The Secretary also fears that our opinion could be read as a sweeping statement that any Plan fiduciary can insulate itself from liability by the simple expedient of including a very large number of investment alternatives in its portfolio and then shifting to the participants the responsibility for choosing among them. She is right to criticize such a strategy. It could result in the inclusion of many investment alternatives that a responsible fiduciary should exclude. It also would place an unreasonable burden on unsophisticated plan participants who do not have the resources to pre-screen investment alternatives. The panel's opinion, however, was not intended to give a green light to such "obvious, even reckless, imprudence in the selection of investments" (as the Secretary puts it in her brief). Instead, the opinion was tethered closely to the facts before the court.
Similarly, Renfro merely determined that, under the facts pled in that case, the wide range of investment options was one indication that the plan sponsor's selection of investment options was prudent. Neither Renfro nor Hecker ever indicated that the sheer number of investment options on a fund menu could be dispositive, much less that it could outweigh specific evidence that the fiduciaries had used revenue sharing to benefit themselves at plan expense, paid substantially more than market rates for plan services, failed to leverage its bargaining power to negotiate lower fees or neglected even to determine how much the plan was paying for its plan services, as the district court found here after trial.
5. ABB also argues that the district court incorrectly determined that the process for deciding to replace the Vanguard Wellington Fund with the Fidelity Freedom Funds violated fiduciary standards (including the Pension Review Committee's duty to abide by the IPS's instructions for de-selecting or selecting funds, provided the instructions comported with the statutory requirements of prudence and loyalty). ABB Brief at 34-38. The district court's holding, however, was supported by numerous factual findings, including that Cutler, as head of the Pension and Thrift Management Group, did not consider the relative merits of the Vanguard Wellington Fund and Fidelity Freedom Funds when recommending this switch of funds to the Committee, but instead improperly considered whether the changes would benefit ABB; and that the Committee agreed to the switch for that reason. Tussey, 2012 WL 1113291, at *20-21. ABB does not argue that the court applied an erroneous legal standard in holding that these and other associated facts amounted to imprudent and disloyal conduct by the ABB defendants, and its counter-recitation of the facts does not demonstrate that the district court's numerous factual findings on this issue were clearly erroneous pursuant to Rule 52(a)'s standard. Id. at *17-22.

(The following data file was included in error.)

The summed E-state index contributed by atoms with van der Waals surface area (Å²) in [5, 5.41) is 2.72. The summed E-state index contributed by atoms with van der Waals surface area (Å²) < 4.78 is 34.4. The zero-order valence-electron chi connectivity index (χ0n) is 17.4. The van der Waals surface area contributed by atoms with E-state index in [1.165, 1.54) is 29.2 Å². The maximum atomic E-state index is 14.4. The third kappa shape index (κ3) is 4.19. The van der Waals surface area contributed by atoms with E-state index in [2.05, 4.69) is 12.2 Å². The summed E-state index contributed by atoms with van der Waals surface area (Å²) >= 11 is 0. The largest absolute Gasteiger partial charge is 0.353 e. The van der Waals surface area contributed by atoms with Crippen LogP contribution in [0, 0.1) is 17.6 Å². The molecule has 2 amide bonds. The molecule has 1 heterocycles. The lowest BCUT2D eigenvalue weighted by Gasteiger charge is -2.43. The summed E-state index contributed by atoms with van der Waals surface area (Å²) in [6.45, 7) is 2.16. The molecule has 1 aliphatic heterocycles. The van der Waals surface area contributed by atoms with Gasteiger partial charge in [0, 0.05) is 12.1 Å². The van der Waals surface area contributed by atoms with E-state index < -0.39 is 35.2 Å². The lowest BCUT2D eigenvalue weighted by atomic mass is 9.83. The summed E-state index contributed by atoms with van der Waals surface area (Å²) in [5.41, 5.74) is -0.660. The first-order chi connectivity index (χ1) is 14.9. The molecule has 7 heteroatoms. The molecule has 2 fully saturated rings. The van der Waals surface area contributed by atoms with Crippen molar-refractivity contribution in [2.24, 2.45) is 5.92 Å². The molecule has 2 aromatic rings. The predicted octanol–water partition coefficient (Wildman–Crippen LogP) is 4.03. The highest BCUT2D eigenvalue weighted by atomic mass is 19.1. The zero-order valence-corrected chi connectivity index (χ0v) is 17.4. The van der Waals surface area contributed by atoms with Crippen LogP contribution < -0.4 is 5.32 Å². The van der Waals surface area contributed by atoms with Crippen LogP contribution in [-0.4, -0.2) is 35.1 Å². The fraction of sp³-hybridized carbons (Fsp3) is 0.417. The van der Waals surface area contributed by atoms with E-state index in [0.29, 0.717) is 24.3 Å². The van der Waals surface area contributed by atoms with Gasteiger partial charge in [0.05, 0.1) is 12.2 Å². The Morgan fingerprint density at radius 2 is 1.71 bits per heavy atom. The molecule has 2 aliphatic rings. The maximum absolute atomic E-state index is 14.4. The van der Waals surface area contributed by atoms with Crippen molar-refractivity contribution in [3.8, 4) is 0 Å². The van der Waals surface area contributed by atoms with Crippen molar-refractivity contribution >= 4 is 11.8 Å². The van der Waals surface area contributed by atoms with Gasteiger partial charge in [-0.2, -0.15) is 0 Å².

The district court reasonably determined that ABB's decision to drop the Vanguard Wellington Fund and add the Fidelity Freedom Funds fell within ERISA's six-year statute of limitations, ERISA section 413, 29 U.S.C. § 1113, because no final decision had been made prior to December 29, 2000 (six years before the December 29, 2006 complaint). Tussey, 2012 WL 1113291, at *25-26; see also id. at *21 ("All of the changes made to the plan's investment platform were finalized when the Trust Agreement was revised in 2001.").
ABB argues that the statute of limitations had run because the Pension Review Committee's decision to drop Wellington and to substitute the Freedom Funds occurred prior to December 29, 2000. ABB Brief at 32. Relying on a recent Fourth Circuit decision, ABB argues that subsequent acts in carrying out the decision were non-fiduciary ministerial acts that did not affect the commencement of the statute of limitations. See David v. Alphin, 704 F.3d 327, 342 (4th Cir. 2013) (claims alleging that funds on plan platform were improperly selected and maintained accrued from date of selection), reh'g denied Mar. 12, 2013.
The Defendants' reliance on Alphin is misplaced. Unlike in Alphin, where the court concluded that the challenged decision to invest in certain funds and the first investment in those funds was made outside the statutory period, in this case, the actual events being challenged – the addition of the Fidelity Freedom Funds and the subsequent transfer of the Plan assets from the Vanguard Wellington Fund to the Freedom Funds, and the final decision to take these actions – occurred in 2001, within the statutory period, when the Trust Agreement was amended to make these changes. Tussey, 2012 WL 1113291, at *25 (stating that the Committee's earlier "mapping" decision in November 2000 was "always subject to reconsideration" and therefore not the final decision).